actually, all it does it offer booze to the same shitheads that go out to every other travel meetup in this city time after time but at a bigger place. sure, there’s some top notch editors that come by but they’re too biz to be interrupted and the whole night is just a giant circlejerk as is any other travel meetup (save for RL) with egotistical and card exchanges filling up the space.

so, no, there’s no meeting of travel and technology aside from you checking in on foursquare and tweeting about who you’re hanging with. just same shit, different venue.

So why do it any other way? Why hire writers for custom projects? To make people feel special? That’s probably why you hold a party in a fancy hotel bar, right? Because the guests wouldn’t normally just head to a hotel roof and pay $12 a drink, but you’ve bought out the bar for the first two hours? The party was friendly but ultimately like all other startup parties: serial startup consultants Rex Sorgatz and Rachel Sklar showed up, as did several members of the ad agency Barbarian Group—where Colin Nagy, one of Fortnighter’s founders, also works. All four founders — Nagy, Kalifowitz, Noah Brier and Alex Basek, who I want to make clear are lovely, smart, confident but self-effacing young men—are just moonlighting with this thing (though one hopes to turn it into a full-time job). Justin and Noah were surprised to find I’d just asked my way into the party; everyone else attending was a friend or a friend’s plus-one, which probably proves that the same ten people are doing everything in New York startup-land.
Blackbook rips a new one into Fortnighter and I can’t help but laugh at this spot-on review of startup party environments, but also cringe at the fact that I’m thinking of launching a similar product but in NO WAY want to handle marketing because of these sentiments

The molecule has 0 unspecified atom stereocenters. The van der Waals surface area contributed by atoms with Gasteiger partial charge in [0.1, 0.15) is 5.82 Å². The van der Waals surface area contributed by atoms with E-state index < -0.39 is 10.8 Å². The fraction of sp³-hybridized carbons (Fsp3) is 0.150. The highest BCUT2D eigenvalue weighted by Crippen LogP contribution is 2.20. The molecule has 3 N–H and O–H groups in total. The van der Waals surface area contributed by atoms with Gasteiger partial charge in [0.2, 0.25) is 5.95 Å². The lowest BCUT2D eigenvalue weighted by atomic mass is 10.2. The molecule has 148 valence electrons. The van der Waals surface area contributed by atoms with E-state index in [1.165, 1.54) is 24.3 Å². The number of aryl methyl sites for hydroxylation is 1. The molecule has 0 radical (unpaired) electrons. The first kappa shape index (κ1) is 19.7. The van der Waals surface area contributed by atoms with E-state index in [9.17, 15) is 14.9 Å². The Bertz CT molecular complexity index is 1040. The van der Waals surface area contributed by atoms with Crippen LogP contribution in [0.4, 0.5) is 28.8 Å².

chasburgersandscreebs

Reason 935,721 Bloggers Are Not Reporters

chasburgersandscreebs:

What’s more important, getting attention in the media, or reporting on the stories you want to share with the world?

this made me go: UUUUGGGGHHHHHHHH really loud

I find it fascinating that Andrew just tweeted “who else despises SEO?!” and went on a rant about how much he hates it. BUT. then comments on Matt’s post all supportive.

I DON’T UNDERSTAND THE FLAKEYNESS!

and what makes me angry is the shitty bloggers with ads and SEO writing get more attention than people who actually know their shit but don’t care about Google rankings.

the world is boring when you get a bajillion hitz traveling the world. or is it?

this entertained me. thanks for the link, Kir. and now I feel compelled to respond. however, these comments, are better:

wow, what a shitty attitude. i guess when traveling around the world for a living becomes ‘all in a days work’ you might feel that way. i’m glad that i’m inexperienced and naive enough to still find wonder and excitement in even the mundane and day-to-day in the new places i visit.

hooray for naivety and excitement, girl!